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Real Founder Lessons

The first question to ask when you are considering a startup

(at minute 51:04)

Founder Lesson
If you are a first-time founder considering launching a startup, here’s the first question that I’d recommend you ask yourself...

Do you really want to be a founder?

In this podcast a serial entrepreneur comments on what it truly means to be a founder.

Here are some of his points…

  • Income. There are only three ways to finance . . .

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May 23, 2017

Example of not having product-market fit

(at minute 6:20)

Founder Lesson
I’ve spent a decade of my life in the “local discovery” part of the startup universe. In 2009 I co-founded a company called Scoutmob, a very early entrant into the part of the local discovery space that Groupon kicked-off a year earlier. This was after working for two years on the same problem with a different startup product.

. . .

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November 15, 2016

Test investor reactions before running a full process

(at minute 33:33)

Founder Lesson
Once founders have a good handle on their startup, the topic of raising money is never too far behind. Because raising capital takes so much time & energy I’m always looking for lessons to help me think about this topic.

This podcast captured my attention because the founders detailed a step-by-step process that they used . . .

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November 10, 2016

Avoid distractions and focus only on what matters most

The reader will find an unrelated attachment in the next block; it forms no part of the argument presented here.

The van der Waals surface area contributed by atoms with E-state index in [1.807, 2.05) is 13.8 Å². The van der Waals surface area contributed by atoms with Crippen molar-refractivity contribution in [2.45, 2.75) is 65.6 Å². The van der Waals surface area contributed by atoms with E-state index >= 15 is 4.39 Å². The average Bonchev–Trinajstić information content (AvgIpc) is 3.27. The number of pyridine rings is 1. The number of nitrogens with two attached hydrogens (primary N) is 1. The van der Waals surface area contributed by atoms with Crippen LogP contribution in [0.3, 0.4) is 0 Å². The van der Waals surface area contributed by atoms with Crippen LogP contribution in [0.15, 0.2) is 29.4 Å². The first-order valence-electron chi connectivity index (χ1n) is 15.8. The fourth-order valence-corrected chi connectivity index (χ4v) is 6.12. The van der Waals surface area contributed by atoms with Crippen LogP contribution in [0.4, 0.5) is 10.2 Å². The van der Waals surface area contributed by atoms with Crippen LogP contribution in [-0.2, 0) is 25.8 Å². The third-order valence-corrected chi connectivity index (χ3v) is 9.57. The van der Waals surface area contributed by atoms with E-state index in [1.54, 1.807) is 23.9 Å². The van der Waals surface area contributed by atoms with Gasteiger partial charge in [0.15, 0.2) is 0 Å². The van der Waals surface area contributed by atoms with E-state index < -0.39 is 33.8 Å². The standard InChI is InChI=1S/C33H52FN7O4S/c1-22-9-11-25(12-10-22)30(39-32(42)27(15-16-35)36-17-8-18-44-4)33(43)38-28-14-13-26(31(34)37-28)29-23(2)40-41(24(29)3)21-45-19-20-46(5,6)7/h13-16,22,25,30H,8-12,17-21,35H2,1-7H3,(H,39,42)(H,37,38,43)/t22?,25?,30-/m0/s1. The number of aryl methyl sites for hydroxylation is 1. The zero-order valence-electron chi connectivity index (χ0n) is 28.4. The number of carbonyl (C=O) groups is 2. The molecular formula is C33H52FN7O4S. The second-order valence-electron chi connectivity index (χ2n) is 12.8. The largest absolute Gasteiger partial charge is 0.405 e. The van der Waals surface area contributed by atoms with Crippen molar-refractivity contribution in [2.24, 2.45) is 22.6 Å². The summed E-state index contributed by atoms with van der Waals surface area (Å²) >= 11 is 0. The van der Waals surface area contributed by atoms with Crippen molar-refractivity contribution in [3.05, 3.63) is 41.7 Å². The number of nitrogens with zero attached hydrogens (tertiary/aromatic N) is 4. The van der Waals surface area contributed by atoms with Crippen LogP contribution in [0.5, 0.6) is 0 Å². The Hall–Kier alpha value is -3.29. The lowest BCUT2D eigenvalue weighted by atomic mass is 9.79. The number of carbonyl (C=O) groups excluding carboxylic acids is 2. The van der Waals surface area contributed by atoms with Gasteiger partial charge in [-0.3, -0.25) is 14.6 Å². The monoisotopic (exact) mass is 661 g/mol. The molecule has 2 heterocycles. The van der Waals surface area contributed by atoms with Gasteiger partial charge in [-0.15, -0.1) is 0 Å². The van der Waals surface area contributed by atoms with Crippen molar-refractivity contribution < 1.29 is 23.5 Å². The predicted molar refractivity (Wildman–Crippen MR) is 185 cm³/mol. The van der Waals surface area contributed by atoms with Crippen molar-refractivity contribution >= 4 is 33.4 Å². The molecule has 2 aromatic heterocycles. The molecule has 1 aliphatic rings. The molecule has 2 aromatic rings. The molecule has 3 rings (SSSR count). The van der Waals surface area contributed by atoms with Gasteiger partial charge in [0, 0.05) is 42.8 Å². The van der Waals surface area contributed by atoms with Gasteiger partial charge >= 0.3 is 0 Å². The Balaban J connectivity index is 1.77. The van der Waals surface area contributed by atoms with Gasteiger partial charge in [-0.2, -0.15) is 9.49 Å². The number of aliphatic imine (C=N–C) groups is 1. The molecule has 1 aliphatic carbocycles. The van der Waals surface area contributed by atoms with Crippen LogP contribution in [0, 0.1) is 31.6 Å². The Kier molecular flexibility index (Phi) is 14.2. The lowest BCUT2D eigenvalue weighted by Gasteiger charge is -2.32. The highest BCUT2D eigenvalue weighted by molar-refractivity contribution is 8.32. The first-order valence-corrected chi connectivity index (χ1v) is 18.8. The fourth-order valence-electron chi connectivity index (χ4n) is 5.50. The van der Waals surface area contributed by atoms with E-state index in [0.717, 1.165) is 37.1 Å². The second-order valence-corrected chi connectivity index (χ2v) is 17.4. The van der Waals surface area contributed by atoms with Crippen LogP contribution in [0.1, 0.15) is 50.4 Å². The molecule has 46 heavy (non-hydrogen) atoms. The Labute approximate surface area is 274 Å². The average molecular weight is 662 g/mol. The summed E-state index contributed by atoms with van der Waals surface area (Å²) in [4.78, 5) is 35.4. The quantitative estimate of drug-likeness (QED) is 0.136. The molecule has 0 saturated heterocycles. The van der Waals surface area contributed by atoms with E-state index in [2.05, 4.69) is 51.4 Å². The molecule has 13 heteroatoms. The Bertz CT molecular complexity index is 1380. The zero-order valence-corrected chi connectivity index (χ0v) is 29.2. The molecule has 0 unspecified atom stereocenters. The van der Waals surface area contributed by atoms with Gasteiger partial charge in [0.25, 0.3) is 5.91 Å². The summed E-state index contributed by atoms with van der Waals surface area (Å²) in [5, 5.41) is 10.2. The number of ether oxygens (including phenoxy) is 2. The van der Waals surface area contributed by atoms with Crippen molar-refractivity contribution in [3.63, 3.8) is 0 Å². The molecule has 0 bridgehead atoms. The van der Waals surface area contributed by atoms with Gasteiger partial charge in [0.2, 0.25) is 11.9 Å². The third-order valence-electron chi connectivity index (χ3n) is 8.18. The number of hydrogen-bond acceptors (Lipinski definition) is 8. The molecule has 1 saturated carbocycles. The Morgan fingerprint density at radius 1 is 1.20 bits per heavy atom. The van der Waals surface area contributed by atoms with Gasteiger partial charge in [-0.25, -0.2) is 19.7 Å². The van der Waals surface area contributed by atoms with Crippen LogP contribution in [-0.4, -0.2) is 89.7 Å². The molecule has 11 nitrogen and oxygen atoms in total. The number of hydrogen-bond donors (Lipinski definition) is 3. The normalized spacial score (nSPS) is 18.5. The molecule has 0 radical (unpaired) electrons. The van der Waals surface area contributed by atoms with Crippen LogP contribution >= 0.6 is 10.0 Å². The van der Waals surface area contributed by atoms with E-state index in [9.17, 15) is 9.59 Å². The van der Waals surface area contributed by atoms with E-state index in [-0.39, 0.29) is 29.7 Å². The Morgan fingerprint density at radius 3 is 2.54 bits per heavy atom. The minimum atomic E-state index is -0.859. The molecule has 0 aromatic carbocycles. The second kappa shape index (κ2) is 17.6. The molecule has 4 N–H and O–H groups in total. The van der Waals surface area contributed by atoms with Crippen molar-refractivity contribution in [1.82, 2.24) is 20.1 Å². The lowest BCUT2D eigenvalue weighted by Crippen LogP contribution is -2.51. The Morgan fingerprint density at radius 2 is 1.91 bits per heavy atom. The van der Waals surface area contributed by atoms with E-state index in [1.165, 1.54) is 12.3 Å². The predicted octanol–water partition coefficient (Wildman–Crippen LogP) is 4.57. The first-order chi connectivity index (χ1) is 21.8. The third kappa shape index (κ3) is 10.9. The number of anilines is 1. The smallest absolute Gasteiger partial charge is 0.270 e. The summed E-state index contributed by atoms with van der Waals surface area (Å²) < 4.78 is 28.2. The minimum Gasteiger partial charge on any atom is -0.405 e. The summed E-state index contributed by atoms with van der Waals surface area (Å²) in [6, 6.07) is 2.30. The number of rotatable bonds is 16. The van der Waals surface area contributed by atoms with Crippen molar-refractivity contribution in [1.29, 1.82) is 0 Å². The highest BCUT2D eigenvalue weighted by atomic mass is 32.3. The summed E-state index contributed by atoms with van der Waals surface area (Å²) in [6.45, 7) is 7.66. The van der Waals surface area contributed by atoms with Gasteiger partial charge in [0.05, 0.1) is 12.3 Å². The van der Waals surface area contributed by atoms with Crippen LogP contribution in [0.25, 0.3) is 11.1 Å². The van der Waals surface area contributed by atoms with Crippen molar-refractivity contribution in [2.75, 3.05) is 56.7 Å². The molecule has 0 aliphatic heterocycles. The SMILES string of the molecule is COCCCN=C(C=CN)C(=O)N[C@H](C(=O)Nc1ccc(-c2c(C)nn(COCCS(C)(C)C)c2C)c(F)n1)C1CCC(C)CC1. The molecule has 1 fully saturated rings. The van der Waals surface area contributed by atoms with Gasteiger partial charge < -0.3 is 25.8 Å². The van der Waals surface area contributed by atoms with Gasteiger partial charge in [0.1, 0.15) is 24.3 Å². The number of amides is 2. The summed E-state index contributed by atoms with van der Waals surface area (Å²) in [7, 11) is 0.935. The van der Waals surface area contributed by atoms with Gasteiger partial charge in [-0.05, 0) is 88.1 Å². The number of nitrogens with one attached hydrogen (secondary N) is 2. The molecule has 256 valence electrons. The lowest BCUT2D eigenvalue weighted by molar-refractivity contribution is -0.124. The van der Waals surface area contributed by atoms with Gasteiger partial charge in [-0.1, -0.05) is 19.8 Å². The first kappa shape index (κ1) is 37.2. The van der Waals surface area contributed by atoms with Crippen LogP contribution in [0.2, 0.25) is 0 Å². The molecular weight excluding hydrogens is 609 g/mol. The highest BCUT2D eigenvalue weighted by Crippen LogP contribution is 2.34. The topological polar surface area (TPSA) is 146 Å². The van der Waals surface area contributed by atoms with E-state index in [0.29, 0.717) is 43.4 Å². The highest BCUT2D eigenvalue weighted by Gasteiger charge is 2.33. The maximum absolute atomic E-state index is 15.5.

(at minute 2:27)

Founder Lesson
Everyone has that one initial failure that helps inform their future startup work. For some people it might have been something low-risk while they were in school. For me it was my first startup in San Francisco. For the the founder in this podcast, his first “bad” startup came out of a side project in 2006.

What he learned - . . .

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September 21, 2016

Raising money is never easy, so find true believers

(at minute 41:36)

Founder Lesson
When I first started raising money for startups, a very experienced attorney told me that every round would take six months. What I came to find out is that the reality is more like six to nine months. To new founders this might sound surprisingly long, but this has been the case for me every time.

One piece of advice that has . . .

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September 05, 2016

How to know when you don't have product-market fit

(at minute 30:01)

Founder Lesson
Many of us have been in this spot...

1) You feel a problem so deeply that you have to solve it, so you set off on your startup journey.

2) You wireframe a product that will solve your pain for lots of people.

3) You spend 6-12 months getting your product built.

4) You launch the product and the results are meh.

Now what?

A . . .

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June 21, 2016

At the very beginning focus on a niche, passionate group of potential customers

(at minute 25:04)

Founder Lesson
Founders who focus on their own passion projects are often told that their ideas are too niche & small. While this is sometimes the case, it’s important to remember...

  • Lots more people are coming online and spending more money online, so all online markets are growing over time.

  • Many successful startups were niche products . . .

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January 19, 2016

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